Thermo-reversibly Crosslinked Cladding Materials with Highly Tunable Conductivity for Nonlinear Optical Polymer-based Devices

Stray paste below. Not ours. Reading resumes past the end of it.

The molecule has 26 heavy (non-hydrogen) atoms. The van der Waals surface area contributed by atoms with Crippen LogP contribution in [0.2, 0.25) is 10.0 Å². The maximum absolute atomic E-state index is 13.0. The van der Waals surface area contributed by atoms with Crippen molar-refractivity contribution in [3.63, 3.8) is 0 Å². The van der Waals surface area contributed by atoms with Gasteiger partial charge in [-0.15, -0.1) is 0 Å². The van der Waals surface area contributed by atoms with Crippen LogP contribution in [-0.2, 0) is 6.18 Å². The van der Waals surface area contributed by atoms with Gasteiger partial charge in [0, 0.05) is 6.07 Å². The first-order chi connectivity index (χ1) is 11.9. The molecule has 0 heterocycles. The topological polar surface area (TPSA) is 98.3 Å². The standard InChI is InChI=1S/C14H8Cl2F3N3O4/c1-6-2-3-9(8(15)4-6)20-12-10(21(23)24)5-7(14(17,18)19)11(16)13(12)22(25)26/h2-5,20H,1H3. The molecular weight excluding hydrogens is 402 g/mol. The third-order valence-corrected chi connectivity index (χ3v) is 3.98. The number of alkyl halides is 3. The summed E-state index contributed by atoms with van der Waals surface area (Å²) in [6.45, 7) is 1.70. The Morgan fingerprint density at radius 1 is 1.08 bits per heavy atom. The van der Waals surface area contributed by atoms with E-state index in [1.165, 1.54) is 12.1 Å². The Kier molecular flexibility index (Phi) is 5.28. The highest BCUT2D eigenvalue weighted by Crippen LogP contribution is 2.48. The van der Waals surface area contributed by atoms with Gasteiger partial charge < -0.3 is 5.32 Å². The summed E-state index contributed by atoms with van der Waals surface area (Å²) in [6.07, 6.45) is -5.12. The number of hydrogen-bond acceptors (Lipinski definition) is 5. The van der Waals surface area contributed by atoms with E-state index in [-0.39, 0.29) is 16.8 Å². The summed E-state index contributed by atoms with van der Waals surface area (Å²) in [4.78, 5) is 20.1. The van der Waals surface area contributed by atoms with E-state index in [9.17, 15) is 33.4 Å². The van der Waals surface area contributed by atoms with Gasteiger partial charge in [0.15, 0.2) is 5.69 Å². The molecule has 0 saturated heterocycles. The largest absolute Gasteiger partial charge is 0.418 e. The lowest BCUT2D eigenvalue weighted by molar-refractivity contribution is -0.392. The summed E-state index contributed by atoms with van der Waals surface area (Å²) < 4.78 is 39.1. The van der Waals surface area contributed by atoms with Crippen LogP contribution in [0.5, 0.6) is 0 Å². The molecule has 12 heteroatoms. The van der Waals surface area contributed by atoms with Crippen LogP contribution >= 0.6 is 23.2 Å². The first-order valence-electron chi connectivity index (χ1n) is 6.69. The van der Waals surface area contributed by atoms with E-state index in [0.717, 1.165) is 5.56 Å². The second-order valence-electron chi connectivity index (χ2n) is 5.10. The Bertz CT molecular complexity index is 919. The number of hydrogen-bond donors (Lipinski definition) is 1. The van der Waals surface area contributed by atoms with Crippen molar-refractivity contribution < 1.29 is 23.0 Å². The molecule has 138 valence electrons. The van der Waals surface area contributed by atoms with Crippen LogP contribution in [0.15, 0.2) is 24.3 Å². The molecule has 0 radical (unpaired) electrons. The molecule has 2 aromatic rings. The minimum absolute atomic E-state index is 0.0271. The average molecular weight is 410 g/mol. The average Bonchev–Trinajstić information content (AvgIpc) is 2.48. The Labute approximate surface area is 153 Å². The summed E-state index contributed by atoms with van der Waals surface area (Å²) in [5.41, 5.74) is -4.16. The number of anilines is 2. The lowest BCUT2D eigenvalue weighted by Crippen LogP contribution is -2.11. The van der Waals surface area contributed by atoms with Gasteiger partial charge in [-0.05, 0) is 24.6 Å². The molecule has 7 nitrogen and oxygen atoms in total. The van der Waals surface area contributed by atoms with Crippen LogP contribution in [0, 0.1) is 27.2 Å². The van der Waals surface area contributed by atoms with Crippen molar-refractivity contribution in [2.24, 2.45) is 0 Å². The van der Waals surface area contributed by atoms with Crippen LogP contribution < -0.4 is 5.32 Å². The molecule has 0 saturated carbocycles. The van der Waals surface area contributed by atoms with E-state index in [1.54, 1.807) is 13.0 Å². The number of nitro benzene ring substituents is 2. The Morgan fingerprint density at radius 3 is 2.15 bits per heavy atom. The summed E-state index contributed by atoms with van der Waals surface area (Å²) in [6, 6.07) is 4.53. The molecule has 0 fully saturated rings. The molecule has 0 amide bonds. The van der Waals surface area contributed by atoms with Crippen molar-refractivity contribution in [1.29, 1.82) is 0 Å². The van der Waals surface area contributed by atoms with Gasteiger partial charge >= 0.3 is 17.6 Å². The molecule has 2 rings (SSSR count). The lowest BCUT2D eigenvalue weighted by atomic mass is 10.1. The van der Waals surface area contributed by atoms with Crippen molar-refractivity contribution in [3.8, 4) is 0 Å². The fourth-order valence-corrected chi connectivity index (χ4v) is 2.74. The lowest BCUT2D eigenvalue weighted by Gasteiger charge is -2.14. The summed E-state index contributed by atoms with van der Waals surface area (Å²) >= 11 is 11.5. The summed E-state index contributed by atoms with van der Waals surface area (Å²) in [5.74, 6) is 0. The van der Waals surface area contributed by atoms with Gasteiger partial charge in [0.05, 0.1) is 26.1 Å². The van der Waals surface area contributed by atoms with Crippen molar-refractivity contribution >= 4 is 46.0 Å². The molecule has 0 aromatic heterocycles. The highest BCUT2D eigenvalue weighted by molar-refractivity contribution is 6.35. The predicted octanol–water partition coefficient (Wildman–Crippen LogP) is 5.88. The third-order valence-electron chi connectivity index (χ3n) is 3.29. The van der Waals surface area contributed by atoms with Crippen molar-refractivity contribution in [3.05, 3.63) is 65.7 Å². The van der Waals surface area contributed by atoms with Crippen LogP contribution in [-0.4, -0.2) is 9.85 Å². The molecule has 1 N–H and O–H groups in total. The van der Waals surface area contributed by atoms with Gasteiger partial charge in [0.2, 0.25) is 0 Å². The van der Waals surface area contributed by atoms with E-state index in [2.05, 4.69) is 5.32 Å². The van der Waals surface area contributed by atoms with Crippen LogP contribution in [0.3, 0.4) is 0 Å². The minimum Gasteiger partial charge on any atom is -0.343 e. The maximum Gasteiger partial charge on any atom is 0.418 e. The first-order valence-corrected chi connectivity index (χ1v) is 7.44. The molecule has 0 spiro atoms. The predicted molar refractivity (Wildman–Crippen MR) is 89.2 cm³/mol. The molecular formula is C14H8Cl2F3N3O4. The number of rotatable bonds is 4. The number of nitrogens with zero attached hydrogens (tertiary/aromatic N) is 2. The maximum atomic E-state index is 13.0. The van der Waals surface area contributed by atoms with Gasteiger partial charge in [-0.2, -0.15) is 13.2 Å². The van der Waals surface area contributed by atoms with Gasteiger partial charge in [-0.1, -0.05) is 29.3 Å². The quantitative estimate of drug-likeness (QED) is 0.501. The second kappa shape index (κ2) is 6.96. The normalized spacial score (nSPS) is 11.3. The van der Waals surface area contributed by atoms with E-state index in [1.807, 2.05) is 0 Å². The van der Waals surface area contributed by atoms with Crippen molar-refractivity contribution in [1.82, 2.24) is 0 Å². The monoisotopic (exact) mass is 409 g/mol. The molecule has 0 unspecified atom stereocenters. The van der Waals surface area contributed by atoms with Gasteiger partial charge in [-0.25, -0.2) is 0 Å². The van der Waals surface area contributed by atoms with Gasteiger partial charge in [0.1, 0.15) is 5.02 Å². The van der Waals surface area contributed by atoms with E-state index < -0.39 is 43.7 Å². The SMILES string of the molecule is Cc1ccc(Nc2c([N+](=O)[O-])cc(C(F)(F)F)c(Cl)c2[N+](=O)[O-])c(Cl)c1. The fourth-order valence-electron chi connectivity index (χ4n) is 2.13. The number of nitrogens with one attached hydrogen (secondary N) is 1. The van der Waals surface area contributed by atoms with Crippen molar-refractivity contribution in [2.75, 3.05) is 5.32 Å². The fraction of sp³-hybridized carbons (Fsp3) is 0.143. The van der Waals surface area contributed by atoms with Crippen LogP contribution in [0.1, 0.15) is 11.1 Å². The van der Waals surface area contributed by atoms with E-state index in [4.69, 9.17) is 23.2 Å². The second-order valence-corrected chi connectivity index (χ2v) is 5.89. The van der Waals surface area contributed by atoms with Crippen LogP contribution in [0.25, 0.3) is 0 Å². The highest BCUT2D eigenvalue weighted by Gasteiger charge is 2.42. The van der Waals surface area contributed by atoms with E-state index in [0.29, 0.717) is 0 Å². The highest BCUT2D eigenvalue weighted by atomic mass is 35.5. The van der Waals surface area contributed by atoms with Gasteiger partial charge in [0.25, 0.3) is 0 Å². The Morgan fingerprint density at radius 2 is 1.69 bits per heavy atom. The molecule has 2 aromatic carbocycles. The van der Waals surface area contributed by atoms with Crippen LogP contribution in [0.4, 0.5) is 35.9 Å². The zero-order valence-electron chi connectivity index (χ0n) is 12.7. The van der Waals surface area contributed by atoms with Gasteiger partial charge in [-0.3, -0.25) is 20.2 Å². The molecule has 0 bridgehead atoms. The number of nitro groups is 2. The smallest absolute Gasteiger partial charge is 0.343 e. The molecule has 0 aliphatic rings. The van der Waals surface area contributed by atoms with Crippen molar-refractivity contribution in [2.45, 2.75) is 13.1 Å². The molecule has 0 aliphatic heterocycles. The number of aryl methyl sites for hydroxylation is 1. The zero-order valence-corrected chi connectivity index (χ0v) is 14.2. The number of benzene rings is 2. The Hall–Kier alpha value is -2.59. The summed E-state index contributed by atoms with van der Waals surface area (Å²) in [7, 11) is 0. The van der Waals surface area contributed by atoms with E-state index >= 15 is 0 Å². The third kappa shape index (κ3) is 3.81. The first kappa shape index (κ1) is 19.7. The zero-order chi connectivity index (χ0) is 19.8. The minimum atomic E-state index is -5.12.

Introduction A typical electro-optic waveguide device includes a lower electrode layer, a lower cladding layer, an active guiding layer, an upper cladding layer, and an upper electrode layer. The purpose of the cladding layers in an electro-optic device is to confine light in the active guiding layer and to isolate the guiding layer from poling and device operating electrodes. Once particular problem associated with optimizing the nonlinear optical (NLO) activity of an active guiding layer in a multi-layered device is that during electric field poling at a temperature higher than the glass transition temperature of the active guiding layer, the conductivity of the cladding material intermediate the poling electrodes and active guiding layer reduces the voltage drop across the core. Maximized NLO activity of the core requires a greater applied poling voltage. A need exists for cladding materials having increased conductivities, and preferably conductivity greater than that of the active guiding later such that a greater percentage of the applied poling voltage is dropped across the active guiding layer resulting in a realization of a maximized NLO activity in the active guiding layer while minimizing applied poling voltage. Technology description Researchers at the University of Washington have designed a cladding material and a method for using the material in waveguides. The cladding material is a thermally reversibly crosslinked polymer having low optical loss that can be reverted to its linear (non-crosslinked and crosslinkable) precursors on heating. As a result, the polymer has greater conductivity at temperatures above its glass transition temperature. These materials permit higher poling efficiency compared to a waveguide using conventional cladding polymer. Business Opportunity These materials can be useful in a variety of electro-optic devices and may be incorporated into routers for optical communication systems, waveguides for optical communication systems or for optical switching or computing applications. In addition, these materials and methods may be applied to polymer transistors or other active or passive electronic devices, as well as OLED (organic light emitting diode) or LCD (liquid crystal display) applications. Intellectual Property Position The UW has a US patent pending on this technology.

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